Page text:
- Associated Press - Monday, September 22, 2014

“Rose Gold” (Doubleday), by Walter Mosley

Walter Mosley evokes the curious turns of the Patty Hearst kidnapping saga and the fractured culture of that era in “Rose Gold,” his latest Easy Rawlins crime thriller.

Rawlins, a black private investigator based in Los Angeles, follows leads from poor, simmering L.A. streets to secluded beachside mansions and laid-back hippie encampments. His search recalls a time when a California heiress like Hearst could be abducted by a band of oddball militants calling themselves the Symbionese Liberation Army.

The heiress whom Rawlins is hired to find is the “Rose Gold” of the title - Rosemary Goldsmith is her name - the daughter of a wealthy, secretive armaments magnate. The SLA-type cell that holds her is Scorched Earth, whom authorities view as a crime-prone revolutionary band created by a black former boxer.

There are many page-turning twists in Rawlins’ hunt for the poor little rich girl, and more than one mystery to be solved by the much-in-demand private detective. “Rose Gold,” the 13th entry in the Easy Rawlins series, is the second book finding him back in action after his apparent death in 2007’s “Blonde Faith,” which ended with him driving a car off a Pacific cliff.

Fans of Mosley’s private investigator were grateful Rawlins survived, and for good reason: Mosley’s writing gifts go well beyond the gumshoe genre. With Rawlins, he weaves in a tense racial element throughout, and raises the level of his achievement.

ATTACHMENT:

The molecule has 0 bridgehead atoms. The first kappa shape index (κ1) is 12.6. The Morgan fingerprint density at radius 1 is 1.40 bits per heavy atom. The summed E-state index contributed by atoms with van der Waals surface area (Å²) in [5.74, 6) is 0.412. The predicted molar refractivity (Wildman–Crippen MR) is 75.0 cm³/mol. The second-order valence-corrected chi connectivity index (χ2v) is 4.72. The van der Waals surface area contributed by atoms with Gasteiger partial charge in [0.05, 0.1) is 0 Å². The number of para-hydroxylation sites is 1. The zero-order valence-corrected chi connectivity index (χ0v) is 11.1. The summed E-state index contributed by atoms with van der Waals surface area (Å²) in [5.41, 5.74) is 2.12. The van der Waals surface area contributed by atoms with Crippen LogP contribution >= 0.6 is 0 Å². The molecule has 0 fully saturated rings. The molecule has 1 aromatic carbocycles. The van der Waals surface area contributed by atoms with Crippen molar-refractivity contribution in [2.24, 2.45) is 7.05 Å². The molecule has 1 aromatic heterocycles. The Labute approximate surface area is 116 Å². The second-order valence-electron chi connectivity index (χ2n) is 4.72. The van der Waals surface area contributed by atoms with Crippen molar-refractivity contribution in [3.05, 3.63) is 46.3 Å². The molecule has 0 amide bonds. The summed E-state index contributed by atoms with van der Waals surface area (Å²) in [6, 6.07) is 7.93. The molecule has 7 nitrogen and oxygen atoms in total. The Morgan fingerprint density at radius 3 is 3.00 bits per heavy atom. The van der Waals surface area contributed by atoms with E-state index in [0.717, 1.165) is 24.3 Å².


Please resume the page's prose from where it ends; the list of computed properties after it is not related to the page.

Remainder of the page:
This reader was late looking into the Easy Rawlins novels - the first, “Devil in a Blue Dress,” came out to rave reviews in 1990 - but it’s clear why they stirred such excitement. As AP reviewer Bruce DeSilva put it last year: “Taken together, they are nothing less than a history of race relations in post-World War II Los Angeles.”

In “Rose Gold,” Rawlins may bump into police corruption, and, like other private eyes, his life is not without fine broads and bad apples. But Mosley’s characters invariably fill out a spectrum of skin shades and display a wide variety of human scruples. Sorting them out is not always easy.

In “Rose Gold,” Rawlins is stopped by verbally abusive white policemen, ordered out of his car, patted down and nearly arrested. His “crime” is that he had a young white woman named Coco beside him.

The police finally leave, and she asks: “How can you live with people treating you like that?”

Rawlins replies: “You know, Coco, some questions just don’t have answers.”

___

Online:

https://www.waltermosley.com/

LOAD COMMENTS ()

 

Click to Read More

Click to Hide